Mega-event politics: Ukraine stops killing of stray dogs before EURO 2012
Stray dogs in Kiev. Photo: Anders Mohlin/Flickr.
06.12.2011By Kirsten Sparre
Stray dogs have been a problem in many cities in Ukraine for years, and the NGO Animal Foundation Platform estimates that there are up to 30,000 stray dogs in the capital of Kyiv alone. However, managing the population of dogs has also become big business for those in charge of stray animal control in the various cities - especially when big events come to town.
"As soon as these announcements are made, those in charge of municipality stray animal control immediately demand increased budgets from their municipality, charging that because of the influx of foreign visitors, action must be taken to destroy stray animals. Such increased killing needs greater funds", the British NGO, Naturewatch, writes on its website.
Abuse of funds to manage dogs
Naturewatch has been working closely with the Kyiv Society for the Protection of Animals "SOS" for 15 years and also consulted widely with Ukrainian authorities on how to manage stray animals.
Without much success, the organsation admits in a recent report about the protection of animals in Ukraine, and suggests that the reason can be found in corruption.
"Despite Naturewatch’s support and training programmes and the overgenerous city budgets provided for Kyiv Zoo and stray animal management, evidence suggests that animals that fall under the responsibility of the Kyiv Municipality continue to be mistreated, neglected and unnecessarily killed."
According to Naturewatch, the authorities in Kyiv pay a private company a large sum of money to sterilise stray dogs. But evidence presented in the report suggests that instead dogs are being poisoined with zinc phosphate which leads to a painful death. Other media have been reporting that in the city of Lysychansk stray animals have been burned in a mobile incenerator - sometimes while they are still alive.
UEFA: We did not ask for this
These methods have led to a public outcry and pressure on both UEFA and its sponsors, even though UEFA has not requested that host cities get rid of stray dogs before the championships, as UEFA's Director of Communications, Alexandre Fourtoy, is at great pains to point out in a recent letter to a campaigner published on the website of the NGO, Animal Foundation Platform.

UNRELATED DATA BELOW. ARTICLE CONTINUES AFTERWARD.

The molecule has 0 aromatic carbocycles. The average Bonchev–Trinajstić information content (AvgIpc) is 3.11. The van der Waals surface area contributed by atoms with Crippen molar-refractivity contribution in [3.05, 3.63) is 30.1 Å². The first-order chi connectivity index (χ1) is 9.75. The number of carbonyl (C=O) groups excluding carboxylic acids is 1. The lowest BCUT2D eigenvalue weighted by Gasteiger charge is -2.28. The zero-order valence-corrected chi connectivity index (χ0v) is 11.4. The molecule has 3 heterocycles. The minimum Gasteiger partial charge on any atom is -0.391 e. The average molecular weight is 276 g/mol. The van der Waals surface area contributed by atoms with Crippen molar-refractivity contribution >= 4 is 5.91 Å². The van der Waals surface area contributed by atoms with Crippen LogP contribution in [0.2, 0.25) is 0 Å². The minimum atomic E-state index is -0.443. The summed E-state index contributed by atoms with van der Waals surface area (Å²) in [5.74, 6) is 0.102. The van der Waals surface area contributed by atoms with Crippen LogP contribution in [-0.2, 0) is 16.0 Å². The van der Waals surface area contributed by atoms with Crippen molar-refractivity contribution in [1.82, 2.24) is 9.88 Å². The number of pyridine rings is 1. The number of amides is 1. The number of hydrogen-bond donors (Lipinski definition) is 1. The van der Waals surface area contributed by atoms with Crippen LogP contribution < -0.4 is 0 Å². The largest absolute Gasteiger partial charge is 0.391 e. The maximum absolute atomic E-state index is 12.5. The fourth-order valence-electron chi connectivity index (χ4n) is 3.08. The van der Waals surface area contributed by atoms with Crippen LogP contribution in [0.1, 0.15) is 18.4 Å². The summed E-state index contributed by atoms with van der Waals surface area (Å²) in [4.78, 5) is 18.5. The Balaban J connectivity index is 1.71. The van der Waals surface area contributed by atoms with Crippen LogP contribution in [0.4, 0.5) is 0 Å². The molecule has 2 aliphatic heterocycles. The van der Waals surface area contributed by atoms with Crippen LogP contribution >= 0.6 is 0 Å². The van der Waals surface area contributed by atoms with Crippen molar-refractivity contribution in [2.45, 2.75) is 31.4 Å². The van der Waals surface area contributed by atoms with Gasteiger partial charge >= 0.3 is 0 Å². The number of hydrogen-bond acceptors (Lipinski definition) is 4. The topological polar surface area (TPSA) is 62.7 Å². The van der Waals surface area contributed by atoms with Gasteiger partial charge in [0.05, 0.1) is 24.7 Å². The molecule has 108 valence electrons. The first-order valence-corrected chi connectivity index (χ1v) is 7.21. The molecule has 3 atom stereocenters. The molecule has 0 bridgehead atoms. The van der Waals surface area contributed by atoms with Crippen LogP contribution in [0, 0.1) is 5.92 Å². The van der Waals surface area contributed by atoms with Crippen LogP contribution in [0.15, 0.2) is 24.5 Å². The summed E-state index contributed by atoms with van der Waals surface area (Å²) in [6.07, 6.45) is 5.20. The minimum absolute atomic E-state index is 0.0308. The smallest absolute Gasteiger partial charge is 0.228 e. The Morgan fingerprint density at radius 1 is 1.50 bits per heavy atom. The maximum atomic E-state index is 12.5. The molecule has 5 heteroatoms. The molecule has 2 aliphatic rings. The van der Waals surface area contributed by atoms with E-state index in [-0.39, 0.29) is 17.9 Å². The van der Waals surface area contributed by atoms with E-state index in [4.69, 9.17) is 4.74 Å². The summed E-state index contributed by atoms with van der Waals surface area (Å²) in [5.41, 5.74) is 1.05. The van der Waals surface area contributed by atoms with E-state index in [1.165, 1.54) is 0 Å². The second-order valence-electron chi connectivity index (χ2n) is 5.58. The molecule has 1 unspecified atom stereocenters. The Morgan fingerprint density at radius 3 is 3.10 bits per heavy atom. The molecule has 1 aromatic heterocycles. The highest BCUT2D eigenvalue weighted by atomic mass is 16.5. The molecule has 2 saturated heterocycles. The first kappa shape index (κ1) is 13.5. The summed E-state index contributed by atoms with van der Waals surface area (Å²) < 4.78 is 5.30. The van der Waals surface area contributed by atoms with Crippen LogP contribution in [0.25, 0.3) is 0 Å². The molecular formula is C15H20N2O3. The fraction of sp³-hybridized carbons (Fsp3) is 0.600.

"However, we are concerned about this issue and have taken it very seriously. We have used the extent of our influence to address this issue with the Ukranian authorities and have repeatedly asked those responsible to develop appropriate initiatives which respect the dignity of animals," writes Fourtoy in the letter.
UEFA's desire to take this issue seriously may also stem from pressure by its sponsors. One of the major EURO 2012 sponsors, Coca-Cola, sent out a press statement a couple of weeks ago that stressed that Coca-Cola understands the outrage in Ukraine and the company is strictly against all forms for animal cruelty.
"We are in dialogue with the UEFA, the organizer of the European Football Championship 2012, and we are sensitive to the concerns people have about the actions that have been taken in Ukraine to control the number of stray dogs," the statement reads.
The pressure has been successful in the sense that Ukraine's environment minister, Mykola Zlochevsky, has announced an immediate ban on killing of dogs in the host cities. The Ukrainian authorities have also promised they will build animal shelters to house the animals, and that dogs that cannot be housed in shelters will be sterilised and released.
At the moment is it not clear whether the ban on killing dogs will remain in force after the championship.